Virginia Law Firm’s Defamation Claim Dismissed As Opinion

When several law firm clients were vocally unhappy about the firm’s work product and billing practices, and expressed their views to a Virginia legal newspaper, the firm slapped them with a defamation suit in Richmond federal court. However, finding the allegedly defamatory statements to be subjective statements of opinion, the court dismissed the claim.

The Virginia law firm of Cook, Heyward, Lee, Hopper & Feehan, P.C. (“Cook Heyward”) entered into a contract for legal services with Trump Virginia Acquisitions LLC, Trump Vineyard Estates, LLC, and The Trump Organization, Inc. Cook Heyward provided the Trump Entities with invoices itemizing fees and costs over the course of the representation. The Trump Entities requested Cook Heyward to reformat the invoice but did not object to the amount billed, and they continued to request legal services from Cook Heyward.

After a second updated invoice, the Trump Entities indicated that they had no problem with the quality of the legal work, but thought the bills were “too high” and suggested Cook Heyward reduce its fees by approximately seventy percent. Cook Heyward informed the Trump Entities that they intended to file a motion to withdraw as counsel. trump.jpgThe Trump Entities asked Cook Heyward to reconsider, then informed them that they “should expect very bad publicity” regarding their withdrawal as counsel. After repeated requests for payment, Cook Heyward filed a motion to withdraw which the court granted.

The Trump Entities’ General Counsel gave an interview to Virginia Lawyers’ Weekly in which he stated that the Trump Entities were “very, very disappointed” in Cook Heyward’s work quality and billing practices. He also claimed that he had to redo Cook Heyward’s work multiple times. Cook Heyward filed a suit against the Trump Entities which included a count for defamation per se. The Trump Entities moved to dismiss the defamation claim.

In Virginia, a plaintiff claiming defamation must prove that the defendant published an actionable statement with the requisite intent. An actionable statement is one that is false and harms the plaintiff’s reputation. If the statements are objectively true or are protected expressions of opinion, there is no actionable defamation. Words which injure a person in his profession or trade are actionable as defamation per se, meaning that the plaintiff need not show harm to reputation.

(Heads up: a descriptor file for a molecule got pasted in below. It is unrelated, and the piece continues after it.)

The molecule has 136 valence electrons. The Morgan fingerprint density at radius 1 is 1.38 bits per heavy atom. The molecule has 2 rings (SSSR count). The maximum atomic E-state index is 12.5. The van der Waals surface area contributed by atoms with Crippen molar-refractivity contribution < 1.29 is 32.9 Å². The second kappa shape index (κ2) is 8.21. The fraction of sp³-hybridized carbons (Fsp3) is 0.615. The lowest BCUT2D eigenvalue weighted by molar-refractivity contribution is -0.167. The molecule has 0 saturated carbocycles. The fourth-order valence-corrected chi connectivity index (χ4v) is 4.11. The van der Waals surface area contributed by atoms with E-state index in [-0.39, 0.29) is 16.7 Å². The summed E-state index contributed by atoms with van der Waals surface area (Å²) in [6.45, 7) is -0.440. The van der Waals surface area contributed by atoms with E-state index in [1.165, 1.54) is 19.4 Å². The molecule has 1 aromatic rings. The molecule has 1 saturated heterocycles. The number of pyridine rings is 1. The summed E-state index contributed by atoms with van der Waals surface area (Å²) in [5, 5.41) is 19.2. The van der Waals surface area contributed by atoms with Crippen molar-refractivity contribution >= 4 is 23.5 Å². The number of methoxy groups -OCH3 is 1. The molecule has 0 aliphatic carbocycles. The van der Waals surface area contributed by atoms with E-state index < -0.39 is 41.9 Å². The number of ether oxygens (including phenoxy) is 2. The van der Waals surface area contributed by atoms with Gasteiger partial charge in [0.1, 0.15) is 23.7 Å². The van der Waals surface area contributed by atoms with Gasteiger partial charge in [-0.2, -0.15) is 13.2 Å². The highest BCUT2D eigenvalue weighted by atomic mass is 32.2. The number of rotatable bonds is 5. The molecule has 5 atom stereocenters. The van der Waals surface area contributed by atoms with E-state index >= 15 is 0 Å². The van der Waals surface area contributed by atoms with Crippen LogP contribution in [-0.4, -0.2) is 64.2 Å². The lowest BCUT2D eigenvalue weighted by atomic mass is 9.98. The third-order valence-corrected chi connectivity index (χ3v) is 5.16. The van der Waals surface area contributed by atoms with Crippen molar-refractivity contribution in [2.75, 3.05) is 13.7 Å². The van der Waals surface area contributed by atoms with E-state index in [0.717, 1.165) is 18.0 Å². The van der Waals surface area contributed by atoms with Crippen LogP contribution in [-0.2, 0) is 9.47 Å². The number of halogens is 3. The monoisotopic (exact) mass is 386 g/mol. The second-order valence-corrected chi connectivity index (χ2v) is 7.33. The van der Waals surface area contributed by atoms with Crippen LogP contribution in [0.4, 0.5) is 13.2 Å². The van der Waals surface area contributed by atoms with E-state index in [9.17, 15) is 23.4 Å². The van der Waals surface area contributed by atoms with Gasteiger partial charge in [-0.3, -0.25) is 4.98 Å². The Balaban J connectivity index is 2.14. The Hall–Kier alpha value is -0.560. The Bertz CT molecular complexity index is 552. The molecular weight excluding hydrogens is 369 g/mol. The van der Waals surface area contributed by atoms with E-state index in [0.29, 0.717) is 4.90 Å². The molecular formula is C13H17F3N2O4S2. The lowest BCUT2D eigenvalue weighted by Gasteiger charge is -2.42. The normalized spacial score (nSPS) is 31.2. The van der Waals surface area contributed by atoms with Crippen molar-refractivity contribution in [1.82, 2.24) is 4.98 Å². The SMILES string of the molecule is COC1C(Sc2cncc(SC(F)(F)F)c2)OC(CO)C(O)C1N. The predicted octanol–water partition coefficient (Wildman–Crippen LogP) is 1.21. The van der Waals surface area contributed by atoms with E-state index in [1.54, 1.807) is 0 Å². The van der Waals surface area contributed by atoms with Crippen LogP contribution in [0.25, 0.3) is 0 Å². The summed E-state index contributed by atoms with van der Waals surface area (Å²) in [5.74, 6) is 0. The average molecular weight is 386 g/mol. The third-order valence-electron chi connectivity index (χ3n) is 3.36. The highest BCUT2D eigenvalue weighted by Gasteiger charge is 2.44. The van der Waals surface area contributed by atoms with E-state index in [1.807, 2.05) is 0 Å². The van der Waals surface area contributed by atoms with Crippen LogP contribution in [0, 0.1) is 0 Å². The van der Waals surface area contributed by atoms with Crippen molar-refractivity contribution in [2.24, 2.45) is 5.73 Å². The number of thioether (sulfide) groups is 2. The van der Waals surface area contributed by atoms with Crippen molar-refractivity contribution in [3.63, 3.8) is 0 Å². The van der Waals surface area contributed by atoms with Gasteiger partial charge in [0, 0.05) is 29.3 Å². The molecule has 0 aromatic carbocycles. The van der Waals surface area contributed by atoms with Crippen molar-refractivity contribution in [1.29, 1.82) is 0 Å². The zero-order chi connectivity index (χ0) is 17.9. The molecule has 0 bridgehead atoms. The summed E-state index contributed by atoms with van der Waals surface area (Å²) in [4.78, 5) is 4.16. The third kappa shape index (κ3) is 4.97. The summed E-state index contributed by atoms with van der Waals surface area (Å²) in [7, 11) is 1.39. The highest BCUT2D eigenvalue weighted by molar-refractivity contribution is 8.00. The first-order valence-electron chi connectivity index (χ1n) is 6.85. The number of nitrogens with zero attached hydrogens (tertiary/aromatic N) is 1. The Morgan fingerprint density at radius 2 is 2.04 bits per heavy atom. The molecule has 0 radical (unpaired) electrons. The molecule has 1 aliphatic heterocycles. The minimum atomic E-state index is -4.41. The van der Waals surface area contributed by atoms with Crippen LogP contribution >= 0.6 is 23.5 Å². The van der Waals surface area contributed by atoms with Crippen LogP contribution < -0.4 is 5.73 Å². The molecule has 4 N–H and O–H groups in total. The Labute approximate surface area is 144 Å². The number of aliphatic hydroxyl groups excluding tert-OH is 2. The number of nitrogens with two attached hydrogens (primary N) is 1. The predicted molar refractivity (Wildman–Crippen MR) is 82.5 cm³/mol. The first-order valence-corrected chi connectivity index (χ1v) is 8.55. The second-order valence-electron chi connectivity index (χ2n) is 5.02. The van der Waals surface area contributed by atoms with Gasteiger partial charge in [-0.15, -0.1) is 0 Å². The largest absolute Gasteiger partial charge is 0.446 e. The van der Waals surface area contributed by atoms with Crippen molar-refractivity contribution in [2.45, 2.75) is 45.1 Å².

Cook Heyward argued that the Trump Entities published false, factual statements which prejudiced them in their legal profession, thus constituting defamation per se. The Trump Entities responded that the statements at issue were statements of pure opinion protected by the First Amendment.

In determining whether the statements were fact or opinion, the court first examined whether the language the Trump Entities used was “loose, figurative or hyperbolic”– traits that would suggest the statement was not one that could reasonably be interpreted as one intended to convey actual facts. The court also considered the context and general tenor of the Virginia Lawyers’ Weekly article, noting that a statement expressing a subjective view rather than an objectively verifiable fact does not constitute defamation, and that pure expressions of opinion and rhetorical hyperbole are constitutionally protected because they cannot be objectively characterized as true or false.

Based on the tenor, language, and context of the article, the court found that the statement that the Trump Entities were “very, very disappointed” in Cook Heyward’s work quality and billing practices was a subjective expression of opinion. The court noted that statements of unsatisfactory job performance generally do not rise to the level of defamation and that the concept of being “disappointed” is a relative one, contingent on the speaker’s internal viewpoint.

The court also found that the Trump Entities’ statement that they needed to redo Cook Heyward’s work represented a relative concept requiring the exercise of discretion and individualized judgment. The alleged necessity of redoing the work depended on the Trump Entities own evaluation and assessment. Finding both statements to be protected expressions of opinion and not actionable as defamation, the court dismissed Cook Heyward’s defamation claim.

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